Building on Moti’s insights, Tim Buckler, Product Director - Digital Marketing at Mastercard, drew together, in his presentation, the types of digital acquisition channels that brands can use as part of their youth marketing strategy. According to Buckler, brands need to go back to their purpose before curating their customer journey. He also argued that, before investing in advertising across all channels, it is critical for professionals to first decode their targeted consumer profile.
As a part of the forum’s main objectives, Communicate invited the students who attended to share their opinions and concerns with the experts. When asked what makes her feel the most connected to a brand, one student in marketing at King Saud University answered, “For me, what matters the most is the value that a brand is creating with its ad campaigns – if they’re talking about issues that matter and create awareness about something.”
Although they addressed various challenges that marketers face today when reaching out to the Saudi youth, all the sessions at the forum converged on one key insight: if an opportunity to engage the youth presents itself, brands need to take it and strategize on a long-term solution to retain this demographic. Dwelling on that thought, Elias Sawaya, Marketing Communication Manager - Mobiles at Samsung, said, “No matter what strategy a brand works on, it should have value for its youth. Brands need to become a part of their culture and their community, to speak to them at their level. This way, brands will be able to come across as responsible problem-solvers to the youth.”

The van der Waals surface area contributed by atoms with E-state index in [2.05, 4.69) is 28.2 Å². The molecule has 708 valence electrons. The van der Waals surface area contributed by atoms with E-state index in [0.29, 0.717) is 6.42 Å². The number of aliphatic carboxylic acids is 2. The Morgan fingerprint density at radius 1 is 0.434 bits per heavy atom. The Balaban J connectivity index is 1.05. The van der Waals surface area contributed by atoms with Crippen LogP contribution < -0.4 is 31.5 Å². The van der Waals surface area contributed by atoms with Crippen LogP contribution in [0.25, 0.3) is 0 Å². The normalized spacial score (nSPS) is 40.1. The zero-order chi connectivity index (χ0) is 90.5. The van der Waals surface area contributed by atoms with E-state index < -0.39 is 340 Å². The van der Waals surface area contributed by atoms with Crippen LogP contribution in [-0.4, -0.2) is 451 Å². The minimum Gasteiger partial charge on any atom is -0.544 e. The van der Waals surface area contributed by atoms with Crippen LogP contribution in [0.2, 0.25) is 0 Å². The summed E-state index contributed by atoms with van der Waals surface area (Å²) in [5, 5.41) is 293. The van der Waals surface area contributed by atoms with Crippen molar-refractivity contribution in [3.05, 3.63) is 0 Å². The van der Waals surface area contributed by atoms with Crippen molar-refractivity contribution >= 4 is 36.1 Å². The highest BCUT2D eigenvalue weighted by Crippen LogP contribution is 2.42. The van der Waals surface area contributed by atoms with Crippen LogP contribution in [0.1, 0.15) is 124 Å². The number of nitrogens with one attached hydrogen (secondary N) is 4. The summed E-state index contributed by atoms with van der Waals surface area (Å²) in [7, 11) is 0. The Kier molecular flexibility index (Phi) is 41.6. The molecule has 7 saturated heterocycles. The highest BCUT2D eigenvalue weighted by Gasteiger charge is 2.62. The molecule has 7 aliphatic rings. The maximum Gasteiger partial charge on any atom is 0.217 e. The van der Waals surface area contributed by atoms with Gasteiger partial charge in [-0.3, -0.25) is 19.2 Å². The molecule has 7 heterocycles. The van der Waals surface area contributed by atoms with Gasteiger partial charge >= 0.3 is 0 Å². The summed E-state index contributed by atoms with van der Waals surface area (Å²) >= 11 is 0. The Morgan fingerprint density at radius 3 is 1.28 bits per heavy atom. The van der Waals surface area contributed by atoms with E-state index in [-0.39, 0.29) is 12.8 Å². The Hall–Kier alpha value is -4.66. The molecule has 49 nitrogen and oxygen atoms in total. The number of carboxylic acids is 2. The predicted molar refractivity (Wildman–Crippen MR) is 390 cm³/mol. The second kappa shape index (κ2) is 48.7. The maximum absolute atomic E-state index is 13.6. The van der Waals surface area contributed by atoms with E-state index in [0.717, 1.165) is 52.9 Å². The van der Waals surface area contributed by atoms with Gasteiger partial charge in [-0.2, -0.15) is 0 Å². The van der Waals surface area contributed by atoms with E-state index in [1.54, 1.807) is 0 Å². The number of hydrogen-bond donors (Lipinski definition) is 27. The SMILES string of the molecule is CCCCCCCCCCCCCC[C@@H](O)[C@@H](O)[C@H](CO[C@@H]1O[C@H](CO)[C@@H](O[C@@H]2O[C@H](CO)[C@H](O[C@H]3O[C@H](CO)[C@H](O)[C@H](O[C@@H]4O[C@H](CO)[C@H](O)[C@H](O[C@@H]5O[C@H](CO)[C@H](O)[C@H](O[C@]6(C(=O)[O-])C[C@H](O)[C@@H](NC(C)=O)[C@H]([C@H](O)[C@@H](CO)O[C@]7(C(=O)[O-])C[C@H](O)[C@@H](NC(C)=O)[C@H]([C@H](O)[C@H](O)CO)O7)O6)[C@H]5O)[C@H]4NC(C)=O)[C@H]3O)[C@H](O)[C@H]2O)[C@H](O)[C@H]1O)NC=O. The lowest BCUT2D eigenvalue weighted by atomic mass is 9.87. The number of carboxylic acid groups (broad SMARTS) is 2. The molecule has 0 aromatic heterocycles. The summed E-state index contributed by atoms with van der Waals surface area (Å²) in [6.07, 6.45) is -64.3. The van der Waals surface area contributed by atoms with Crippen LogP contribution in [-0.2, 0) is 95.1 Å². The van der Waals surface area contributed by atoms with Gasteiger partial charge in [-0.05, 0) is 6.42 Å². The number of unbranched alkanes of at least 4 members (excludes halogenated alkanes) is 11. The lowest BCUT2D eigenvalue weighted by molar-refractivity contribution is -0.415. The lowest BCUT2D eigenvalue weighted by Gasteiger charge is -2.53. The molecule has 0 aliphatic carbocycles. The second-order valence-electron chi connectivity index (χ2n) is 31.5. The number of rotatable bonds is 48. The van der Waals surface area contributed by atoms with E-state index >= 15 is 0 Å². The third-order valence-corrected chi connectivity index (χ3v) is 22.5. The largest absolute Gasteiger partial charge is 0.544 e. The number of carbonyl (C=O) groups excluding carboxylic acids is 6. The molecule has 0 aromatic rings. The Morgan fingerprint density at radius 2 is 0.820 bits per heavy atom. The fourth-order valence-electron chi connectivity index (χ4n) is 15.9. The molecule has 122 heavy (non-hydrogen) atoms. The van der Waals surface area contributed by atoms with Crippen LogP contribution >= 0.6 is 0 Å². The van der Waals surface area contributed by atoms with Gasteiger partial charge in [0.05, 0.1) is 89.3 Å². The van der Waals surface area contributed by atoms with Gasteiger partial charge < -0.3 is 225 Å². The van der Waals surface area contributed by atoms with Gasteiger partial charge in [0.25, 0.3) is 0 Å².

This article was first published in Communicate's Q1 2023 print issue.